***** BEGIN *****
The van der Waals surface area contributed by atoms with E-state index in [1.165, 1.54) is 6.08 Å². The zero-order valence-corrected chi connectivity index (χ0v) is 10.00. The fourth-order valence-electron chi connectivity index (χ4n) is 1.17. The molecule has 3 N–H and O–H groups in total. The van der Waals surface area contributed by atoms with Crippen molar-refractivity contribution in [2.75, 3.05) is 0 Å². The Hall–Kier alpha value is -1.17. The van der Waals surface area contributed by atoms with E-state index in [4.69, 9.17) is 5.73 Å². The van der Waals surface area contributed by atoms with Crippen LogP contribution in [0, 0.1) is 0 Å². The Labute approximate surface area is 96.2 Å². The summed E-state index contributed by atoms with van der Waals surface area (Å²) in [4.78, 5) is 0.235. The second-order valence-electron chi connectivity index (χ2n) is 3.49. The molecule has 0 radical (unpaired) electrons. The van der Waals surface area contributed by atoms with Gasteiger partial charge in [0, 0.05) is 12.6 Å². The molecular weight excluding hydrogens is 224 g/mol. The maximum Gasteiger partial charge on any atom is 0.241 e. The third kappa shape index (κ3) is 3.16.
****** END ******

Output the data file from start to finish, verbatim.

The van der Waals surface area contributed by atoms with E-state index in [1.165, 1.54) is 6.08 Å². The zero-order valence-corrected chi connectivity index (χ0v) is 10.00. The fourth-order valence-electron chi connectivity index (χ4n) is 1.17. The molecule has 3 N–H and O–H groups in total. The van der Waals surface area contributed by atoms with Crippen molar-refractivity contribution in [2.75, 3.05) is 0 Å². The Hall–Kier alpha value is -1.17. The van der Waals surface area contributed by atoms with E-state index in [4.69, 9.17) is 5.73 Å². The van der Waals surface area contributed by atoms with Crippen LogP contribution in [0, 0.1) is 0 Å². The Labute approximate surface area is 96.2 Å². The summed E-state index contributed by atoms with van der Waals surface area (Å²) in [4.78, 5) is 0.235. The second-order valence-electron chi connectivity index (χ2n) is 3.49. The molecule has 0 radical (unpaired) electrons. The van der Waals surface area contributed by atoms with Gasteiger partial charge in [0, 0.05) is 12.6 Å². The molecular weight excluding hydrogens is 224 g/mol. The maximum Gasteiger partial charge on any atom is 0.241 e. The third kappa shape index (κ3) is 3.16.